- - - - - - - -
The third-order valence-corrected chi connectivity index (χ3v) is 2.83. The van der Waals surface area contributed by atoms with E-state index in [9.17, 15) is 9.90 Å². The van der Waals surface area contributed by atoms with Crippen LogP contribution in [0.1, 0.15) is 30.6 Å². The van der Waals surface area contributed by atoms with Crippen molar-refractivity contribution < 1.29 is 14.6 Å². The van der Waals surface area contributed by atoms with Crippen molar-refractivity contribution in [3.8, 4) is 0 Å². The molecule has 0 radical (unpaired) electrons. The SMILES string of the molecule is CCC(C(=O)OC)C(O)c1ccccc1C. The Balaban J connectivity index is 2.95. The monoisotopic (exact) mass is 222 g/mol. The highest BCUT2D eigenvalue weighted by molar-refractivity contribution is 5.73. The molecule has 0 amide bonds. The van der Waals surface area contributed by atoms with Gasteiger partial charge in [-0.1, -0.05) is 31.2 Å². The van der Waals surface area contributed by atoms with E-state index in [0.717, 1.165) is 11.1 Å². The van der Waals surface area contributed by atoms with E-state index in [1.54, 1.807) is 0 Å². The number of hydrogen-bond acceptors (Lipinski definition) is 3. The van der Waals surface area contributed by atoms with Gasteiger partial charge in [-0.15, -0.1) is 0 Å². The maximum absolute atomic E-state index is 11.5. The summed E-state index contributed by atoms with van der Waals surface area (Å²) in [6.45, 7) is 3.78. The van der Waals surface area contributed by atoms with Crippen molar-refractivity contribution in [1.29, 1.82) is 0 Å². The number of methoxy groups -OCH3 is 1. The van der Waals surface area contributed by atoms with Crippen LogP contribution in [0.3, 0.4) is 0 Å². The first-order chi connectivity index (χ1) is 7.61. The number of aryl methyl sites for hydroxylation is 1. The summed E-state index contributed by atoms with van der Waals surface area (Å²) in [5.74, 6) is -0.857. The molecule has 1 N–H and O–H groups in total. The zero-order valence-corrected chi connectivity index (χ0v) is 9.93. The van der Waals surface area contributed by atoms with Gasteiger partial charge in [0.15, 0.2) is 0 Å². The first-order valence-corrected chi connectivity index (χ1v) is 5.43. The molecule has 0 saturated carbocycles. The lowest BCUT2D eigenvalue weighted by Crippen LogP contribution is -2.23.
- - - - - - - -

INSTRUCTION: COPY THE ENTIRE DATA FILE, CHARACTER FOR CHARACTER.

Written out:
The third-order valence-corrected chi connectivity index (χ3v) is 2.83. The van der Waals surface area contributed by atoms with E-state index in [9.17, 15) is 9.90 Å². The van der Waals surface area contributed by atoms with Crippen LogP contribution in [0.1, 0.15) is 30.6 Å². The van der Waals surface area contributed by atoms with Crippen molar-refractivity contribution < 1.29 is 14.6 Å². The van der Waals surface area contributed by atoms with Crippen molar-refractivity contribution in [3.8, 4) is 0 Å². The molecule has 0 radical (unpaired) electrons. The SMILES string of the molecule is CCC(C(=O)OC)C(O)c1ccccc1C. The Balaban J connectivity index is 2.95. The monoisotopic (exact) mass is 222 g/mol. The highest BCUT2D eigenvalue weighted by molar-refractivity contribution is 5.73. The molecule has 0 amide bonds. The van der Waals surface area contributed by atoms with Gasteiger partial charge in [-0.1, -0.05) is 31.2 Å². The van der Waals surface area contributed by atoms with E-state index in [0.717, 1.165) is 11.1 Å². The van der Waals surface area contributed by atoms with E-state index in [1.54, 1.807) is 0 Å². The number of hydrogen-bond acceptors (Lipinski definition) is 3. The van der Waals surface area contributed by atoms with Gasteiger partial charge in [-0.15, -0.1) is 0 Å². The maximum absolute atomic E-state index is 11.5. The summed E-state index contributed by atoms with van der Waals surface area (Å²) in [6.45, 7) is 3.78. The van der Waals surface area contributed by atoms with Crippen molar-refractivity contribution in [1.29, 1.82) is 0 Å². The number of methoxy groups -OCH3 is 1. The van der Waals surface area contributed by atoms with Crippen LogP contribution in [0.3, 0.4) is 0 Å². The first-order chi connectivity index (χ1) is 7.61. The number of aryl methyl sites for hydroxylation is 1. The summed E-state index contributed by atoms with van der Waals surface area (Å²) in [5.74, 6) is -0.857. The molecule has 1 N–H and O–H groups in total. The zero-order valence-corrected chi connectivity index (χ0v) is 9.93. The van der Waals surface area contributed by atoms with Gasteiger partial charge in [0.15, 0.2) is 0 Å². The first-order valence-corrected chi connectivity index (χ1v) is 5.43. The molecule has 0 saturated carbocycles. The lowest BCUT2D eigenvalue weighted by Crippen LogP contribution is -2.23.